THE department store-chain Debenhams says it has struck a deal with landlords to keep most of its 142 stores open but seven stores will not reopen when the government lifts coronavirus restrictions on non-essential shops.
Debenhams, who went into administration last week, has agreed terms on 120 branches and is in advanced talks “advanced” talks on the remainder of its estate, as reports the BBC.
However, the department store chain acknowledged a “handful” more sites could be at risk.
The stores which will not reopen are:
-Westfield, west London
Chief executive Stefaan Vansteenkiste said: “I’m delighted with the progress we are making with our landlord discussions, which reflects the pragmatic view the vast majority of them are taking of the current market conditions.
“We have agreed terms on the vast majority of our UK stores and talks are proceeding positively on the remainder, positioning us to reopen these stores when government regulations permit.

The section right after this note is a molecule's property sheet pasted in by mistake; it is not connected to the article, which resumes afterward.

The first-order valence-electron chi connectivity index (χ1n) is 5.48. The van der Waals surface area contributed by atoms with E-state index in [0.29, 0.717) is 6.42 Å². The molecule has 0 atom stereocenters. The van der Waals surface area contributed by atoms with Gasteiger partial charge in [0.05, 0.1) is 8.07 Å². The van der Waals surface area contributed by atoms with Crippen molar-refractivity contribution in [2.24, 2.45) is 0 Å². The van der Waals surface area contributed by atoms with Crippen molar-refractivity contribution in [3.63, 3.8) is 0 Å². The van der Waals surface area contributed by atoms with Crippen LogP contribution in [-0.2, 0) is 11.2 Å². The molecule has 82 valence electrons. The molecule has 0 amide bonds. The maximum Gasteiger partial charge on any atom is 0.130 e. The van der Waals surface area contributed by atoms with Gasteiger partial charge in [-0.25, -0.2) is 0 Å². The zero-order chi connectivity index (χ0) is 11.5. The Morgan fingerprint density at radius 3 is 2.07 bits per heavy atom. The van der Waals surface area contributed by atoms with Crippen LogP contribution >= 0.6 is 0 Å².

“Regrettably we have been unable to reach agreement on seven stores and these will not be reopening, and I’d like to express my thanks to our colleagues in these stores at what I know is a difficult time for everyone.”
BBC reported that in all, 422 employees across the seven stores will be affected and have been informed, Debenhams said.
It added that the plan to close 28 more stores as part of last year’s company voluntary arrangement remained, but the intention was there would still be a Debenhams of more than 100 UK stores.
However, despite what seems to be at least potentially positive news for the Lakeside Debenhams store, it was reported nationwide last month (12 March) that Intu Properties which counts Manchester’s Trafford Centre and Lakeside in Essex among its portfolio of sites, abandoned a £1.5bn fundraising to pay off debts a week prior.
It cited “extreme” market turmoil over coronavirus.
While announcing a deepening of annual losses to more than £2bn, the company said there was now “material uncertainty” over its ability to continue as a going concern.
Intu revealed talks with its lenders to give it some breathing space and said it was examining avenues to boost its finances.
Chief executive Matthew Roberts said: “In the short term, fixing the balance sheet is our top priority.
“We have options including alternative capital structures and further disposals to provide liquidity, and will seek to negotiate covenant waivers where appropriate.”